Organic sourcing is done through the operator's buying group, Associated Grocers, as well as local specialty produce distributors and with farmers themselves.

The operator also employs space and labor-saving racks to not only provide display flexibility but to reduce shrink and enhance sanitation throughout the 10,000-square-foot produce department.

Stainless steel display tables are designed for easy cleaning. The fitted plastic trays merchandising produce can sit atop ice, or used dry. Tubing at the bottom of the rack connected to a floor drain directs run off and keeps it off the floor. All the display tables, along with several refrigerated merchandisers, are on wheels.

A green leaf merchandiser looks more like a bread rack system than a produce fixture. The rack offers efficiencies that contribute to product integrity, said Foley. The product is handled only at trim, and positioned into a tray which, when full, is slid onto the 5-tray rack slots. There is no stacking of product and when a tray needs to be reworked, it is brought back to the unit's work area for handling. A misting system runs above the racks to keep the greens moist. A drain below the rack collects runoff.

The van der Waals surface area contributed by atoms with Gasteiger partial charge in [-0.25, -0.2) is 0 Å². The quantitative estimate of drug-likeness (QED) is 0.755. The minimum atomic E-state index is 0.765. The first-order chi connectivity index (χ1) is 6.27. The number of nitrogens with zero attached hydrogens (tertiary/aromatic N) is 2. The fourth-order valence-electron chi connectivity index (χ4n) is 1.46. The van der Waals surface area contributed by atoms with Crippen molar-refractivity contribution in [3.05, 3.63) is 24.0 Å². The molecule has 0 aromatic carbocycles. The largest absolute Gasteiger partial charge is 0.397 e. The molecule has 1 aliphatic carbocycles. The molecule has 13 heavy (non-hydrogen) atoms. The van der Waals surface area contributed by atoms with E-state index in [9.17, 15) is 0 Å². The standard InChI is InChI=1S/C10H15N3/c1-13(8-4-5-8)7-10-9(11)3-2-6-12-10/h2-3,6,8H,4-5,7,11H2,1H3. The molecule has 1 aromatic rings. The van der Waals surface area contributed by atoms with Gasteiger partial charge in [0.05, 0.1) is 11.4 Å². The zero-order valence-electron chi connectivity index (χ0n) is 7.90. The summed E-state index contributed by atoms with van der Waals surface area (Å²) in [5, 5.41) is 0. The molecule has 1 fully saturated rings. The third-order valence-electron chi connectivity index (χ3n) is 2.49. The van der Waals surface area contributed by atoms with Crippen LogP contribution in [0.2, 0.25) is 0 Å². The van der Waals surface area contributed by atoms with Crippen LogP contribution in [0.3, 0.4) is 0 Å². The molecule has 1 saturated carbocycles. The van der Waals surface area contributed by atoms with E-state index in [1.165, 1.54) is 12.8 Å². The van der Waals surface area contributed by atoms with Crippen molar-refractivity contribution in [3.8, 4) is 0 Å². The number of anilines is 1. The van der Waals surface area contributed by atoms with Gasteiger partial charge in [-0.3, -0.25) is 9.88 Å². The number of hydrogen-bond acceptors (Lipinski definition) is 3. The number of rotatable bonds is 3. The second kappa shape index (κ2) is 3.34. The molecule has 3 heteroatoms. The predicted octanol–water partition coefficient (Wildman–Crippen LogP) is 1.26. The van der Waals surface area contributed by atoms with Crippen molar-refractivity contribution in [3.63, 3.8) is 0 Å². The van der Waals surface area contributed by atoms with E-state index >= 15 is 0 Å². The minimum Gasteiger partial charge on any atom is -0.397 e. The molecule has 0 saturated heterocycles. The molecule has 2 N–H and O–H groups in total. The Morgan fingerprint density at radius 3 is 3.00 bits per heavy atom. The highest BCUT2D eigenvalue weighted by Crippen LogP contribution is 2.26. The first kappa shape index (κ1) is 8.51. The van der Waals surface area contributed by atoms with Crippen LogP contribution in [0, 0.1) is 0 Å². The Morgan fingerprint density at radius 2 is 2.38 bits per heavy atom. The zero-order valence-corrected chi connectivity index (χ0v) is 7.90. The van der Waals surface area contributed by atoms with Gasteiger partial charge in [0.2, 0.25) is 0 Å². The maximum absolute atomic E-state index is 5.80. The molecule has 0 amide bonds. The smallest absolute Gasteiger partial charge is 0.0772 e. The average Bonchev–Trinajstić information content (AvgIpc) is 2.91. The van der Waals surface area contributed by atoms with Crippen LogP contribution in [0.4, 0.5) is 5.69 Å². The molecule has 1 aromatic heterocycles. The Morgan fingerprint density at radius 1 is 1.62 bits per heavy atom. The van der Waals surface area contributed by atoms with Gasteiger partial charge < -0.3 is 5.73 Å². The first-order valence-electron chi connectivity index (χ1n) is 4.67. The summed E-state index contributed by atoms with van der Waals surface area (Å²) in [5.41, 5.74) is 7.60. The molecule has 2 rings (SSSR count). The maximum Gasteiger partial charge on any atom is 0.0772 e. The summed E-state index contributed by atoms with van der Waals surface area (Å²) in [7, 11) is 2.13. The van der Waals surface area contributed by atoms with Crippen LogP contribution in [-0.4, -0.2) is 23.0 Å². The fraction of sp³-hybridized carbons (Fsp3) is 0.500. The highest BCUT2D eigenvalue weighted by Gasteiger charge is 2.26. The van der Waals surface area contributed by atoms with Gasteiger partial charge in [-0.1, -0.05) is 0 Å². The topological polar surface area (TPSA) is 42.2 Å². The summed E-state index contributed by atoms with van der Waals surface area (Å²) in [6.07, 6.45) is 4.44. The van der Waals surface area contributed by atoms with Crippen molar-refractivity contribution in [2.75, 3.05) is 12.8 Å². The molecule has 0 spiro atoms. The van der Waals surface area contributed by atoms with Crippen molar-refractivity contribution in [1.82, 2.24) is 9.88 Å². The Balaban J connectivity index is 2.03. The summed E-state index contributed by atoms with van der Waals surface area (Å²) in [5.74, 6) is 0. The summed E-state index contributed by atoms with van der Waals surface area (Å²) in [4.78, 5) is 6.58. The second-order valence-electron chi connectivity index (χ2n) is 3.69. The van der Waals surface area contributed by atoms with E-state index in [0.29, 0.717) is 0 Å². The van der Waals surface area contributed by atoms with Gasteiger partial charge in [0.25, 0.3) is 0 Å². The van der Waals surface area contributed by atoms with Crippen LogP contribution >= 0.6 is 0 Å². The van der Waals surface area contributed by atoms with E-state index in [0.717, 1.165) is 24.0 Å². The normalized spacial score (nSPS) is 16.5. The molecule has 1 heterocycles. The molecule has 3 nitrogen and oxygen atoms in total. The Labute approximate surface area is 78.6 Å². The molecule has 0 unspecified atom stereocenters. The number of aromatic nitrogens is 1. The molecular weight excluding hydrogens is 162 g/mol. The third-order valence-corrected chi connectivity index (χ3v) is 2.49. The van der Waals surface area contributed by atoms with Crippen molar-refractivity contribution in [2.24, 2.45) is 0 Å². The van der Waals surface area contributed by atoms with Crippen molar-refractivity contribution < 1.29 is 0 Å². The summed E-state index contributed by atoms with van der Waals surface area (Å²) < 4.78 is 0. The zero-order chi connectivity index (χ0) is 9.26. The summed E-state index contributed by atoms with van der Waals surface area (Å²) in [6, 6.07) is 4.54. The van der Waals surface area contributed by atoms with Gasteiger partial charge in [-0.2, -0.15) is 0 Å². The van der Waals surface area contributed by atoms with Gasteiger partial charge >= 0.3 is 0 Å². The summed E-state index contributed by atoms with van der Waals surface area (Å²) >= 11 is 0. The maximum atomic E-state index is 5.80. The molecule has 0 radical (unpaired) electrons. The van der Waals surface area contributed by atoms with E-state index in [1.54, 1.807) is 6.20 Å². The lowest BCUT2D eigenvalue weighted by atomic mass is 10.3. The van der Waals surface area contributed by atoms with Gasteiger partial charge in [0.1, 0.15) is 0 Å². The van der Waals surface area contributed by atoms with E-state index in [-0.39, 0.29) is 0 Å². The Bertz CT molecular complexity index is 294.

"Product is rotated up," said Foley. "As an eye-level tray empties, we move a lower rack up and restock the empty one. The racks have given us flexibility, changed how we do things and help give the department a different look every day."

All of these racks and tables give the operator total flexibility in changing the look of the department or altering the shopping pattern. They also allow for easy movement during floor cleaning, he added.

Even the misting nozzles fit into the department's flexibility. They can be adjusted to aim high, low, left or right, and to regulate the amount of mist applied. Customers are warned the misting system is about to activate by an audio thunder clap.